Unlike my previous instalments, this cooking endeavour actually worked out and worked out well enough that we eat this on a fairly regular basis.  I was as shocked as the next person, let me tell you.

Egg in a Blanket

Eggs (two per person, typically)
Omelette filling (vegetables, maybe some lunchmeat)
Cheese (cheddar, swiss, mozzarella, something along those lines)
Cream Cheese
Tortilla/Soft Taco Shells (the 10” ones are usually best for two eggs)
Seasonings appropriate to flavours you like

This sprang from a time when Amy was either sick or up to her eyeballs in school stuff or possibly I was just feeling like cooking which is not something that is usually eyed with great enthusiasm around these parts.  I decided to make omelettes, something I had never had any success with in the past.  I began by selecting my filling:  pre-cooked chicken shards, green peppers, onions and possibly broccoli, though this may be me mixing the first time into subsequent iterations.  Sauté the fixings together (sautéing requires low heat.  Vi Mackenzie taught me that when I was about 9 though I’m not sure why it came up) in olive oil with seasonings of your choice.  Set aside in a bowl.

Into the same pan as the initial sautéing, crack a couple of eggs.  I usually use a Teflon-coated wok.  Supposedly omelettes work best when a small amount of water is added to the eggs but I can’t say I’ve noticed a significant difference.  Cook these over a medium-high heat until it’s no longer runny when you tilt the pan around.  There is likely a technical term for this, probably in French or Italian but that is not the kind of post this is.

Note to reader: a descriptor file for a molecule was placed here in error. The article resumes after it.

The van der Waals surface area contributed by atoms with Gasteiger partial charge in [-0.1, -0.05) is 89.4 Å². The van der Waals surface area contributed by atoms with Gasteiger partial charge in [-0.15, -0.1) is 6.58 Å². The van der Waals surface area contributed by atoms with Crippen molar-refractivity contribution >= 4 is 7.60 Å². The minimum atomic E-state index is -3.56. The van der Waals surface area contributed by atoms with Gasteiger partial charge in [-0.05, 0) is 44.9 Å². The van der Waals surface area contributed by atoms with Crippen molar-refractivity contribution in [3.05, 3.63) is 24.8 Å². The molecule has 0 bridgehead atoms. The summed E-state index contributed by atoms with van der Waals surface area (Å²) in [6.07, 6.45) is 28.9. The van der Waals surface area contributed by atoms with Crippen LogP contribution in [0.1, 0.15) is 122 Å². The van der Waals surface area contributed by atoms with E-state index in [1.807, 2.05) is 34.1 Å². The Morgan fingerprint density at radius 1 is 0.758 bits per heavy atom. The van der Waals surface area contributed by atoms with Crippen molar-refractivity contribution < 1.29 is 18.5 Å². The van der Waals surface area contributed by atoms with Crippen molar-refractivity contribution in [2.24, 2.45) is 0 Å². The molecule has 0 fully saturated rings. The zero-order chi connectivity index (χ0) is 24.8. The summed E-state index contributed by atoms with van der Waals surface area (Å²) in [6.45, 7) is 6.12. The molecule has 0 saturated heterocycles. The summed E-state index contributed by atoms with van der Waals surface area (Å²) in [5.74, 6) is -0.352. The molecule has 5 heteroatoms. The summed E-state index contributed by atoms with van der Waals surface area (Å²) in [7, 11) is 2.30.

Once the eggs have stiffened up some and have limited to no clear oozy bits, dump your filling in with a small amount of cheddar cheese (or really any hard-ish cheese you have handy.  They’re your eggs and you should enjoy them.  Don’t use some cheese you don’t like.  This is actually an optional step because the cheese isn’t required to stick it together like a normal omelette) and do your best to fold the thing in half.  It’s almost certainly going to come to pieces the first dozen or so times you try it unless you’ve successfully created omelettes in the past.  While this is heating through, grab a soft tortilla.  We typically have whole wheat ones on hand and I suppose a non-whole wheat or one of those crazy spinach flavoured ones will also work.  Spread it with cream cheese and mayonnaise and try not to look at it while you’re doing it as this combination is highly unappetizing.

Dump the contents of the pan into the tortilla (this is an opportune time to add Tabasco sauce or other similar item) and fold as you would any other tortilla-based foodstuff.  Consume but do so over a plate because it will probably leak.  Wrapping these monsters in tortilla shells was the only way I could cover up my pitiful failure as an omelettist but they turned out to be better this way in any case.

groovin’ up slowly